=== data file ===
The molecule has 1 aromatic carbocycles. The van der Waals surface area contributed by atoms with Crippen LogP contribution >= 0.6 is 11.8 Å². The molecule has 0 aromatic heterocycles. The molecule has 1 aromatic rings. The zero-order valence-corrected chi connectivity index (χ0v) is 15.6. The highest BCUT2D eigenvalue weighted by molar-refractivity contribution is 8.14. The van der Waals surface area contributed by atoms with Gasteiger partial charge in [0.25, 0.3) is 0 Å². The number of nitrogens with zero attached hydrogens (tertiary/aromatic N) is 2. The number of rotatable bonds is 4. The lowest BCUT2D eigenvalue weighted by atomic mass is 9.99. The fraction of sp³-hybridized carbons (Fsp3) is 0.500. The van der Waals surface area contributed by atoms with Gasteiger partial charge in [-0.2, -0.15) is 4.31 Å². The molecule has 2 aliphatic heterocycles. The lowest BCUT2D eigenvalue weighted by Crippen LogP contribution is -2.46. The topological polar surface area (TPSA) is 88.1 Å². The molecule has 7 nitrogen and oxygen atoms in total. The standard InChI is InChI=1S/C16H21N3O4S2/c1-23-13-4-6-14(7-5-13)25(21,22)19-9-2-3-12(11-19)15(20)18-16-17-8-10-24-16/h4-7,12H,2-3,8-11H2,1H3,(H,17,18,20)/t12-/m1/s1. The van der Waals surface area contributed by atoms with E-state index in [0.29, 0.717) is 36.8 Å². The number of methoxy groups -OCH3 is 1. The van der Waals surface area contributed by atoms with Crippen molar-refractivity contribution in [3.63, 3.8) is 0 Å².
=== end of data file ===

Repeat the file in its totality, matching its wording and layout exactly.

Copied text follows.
The molecule has 1 aromatic carbocycles. The van der Waals surface area contributed by atoms with Crippen LogP contribution >= 0.6 is 11.8 Å². The molecule has 0 aromatic heterocycles. The molecule has 1 aromatic rings. The zero-order valence-corrected chi connectivity index (χ0v) is 15.6. The highest BCUT2D eigenvalue weighted by molar-refractivity contribution is 8.14. The van der Waals surface area contributed by atoms with Gasteiger partial charge in [0.25, 0.3) is 0 Å². The number of nitrogens with zero attached hydrogens (tertiary/aromatic N) is 2. The number of rotatable bonds is 4. The lowest BCUT2D eigenvalue weighted by atomic mass is 9.99. The fraction of sp³-hybridized carbons (Fsp3) is 0.500. The van der Waals surface area contributed by atoms with Gasteiger partial charge in [-0.2, -0.15) is 4.31 Å². The molecule has 2 aliphatic heterocycles. The lowest BCUT2D eigenvalue weighted by Crippen LogP contribution is -2.46. The topological polar surface area (TPSA) is 88.1 Å². The molecule has 7 nitrogen and oxygen atoms in total. The standard InChI is InChI=1S/C16H21N3O4S2/c1-23-13-4-6-14(7-5-13)25(21,22)19-9-2-3-12(11-19)15(20)18-16-17-8-10-24-16/h4-7,12H,2-3,8-11H2,1H3,(H,17,18,20)/t12-/m1/s1. The van der Waals surface area contributed by atoms with E-state index in [0.29, 0.717) is 36.8 Å². The number of methoxy groups -OCH3 is 1. The van der Waals surface area contributed by atoms with Crippen molar-refractivity contribution in [3.63, 3.8) is 0 Å².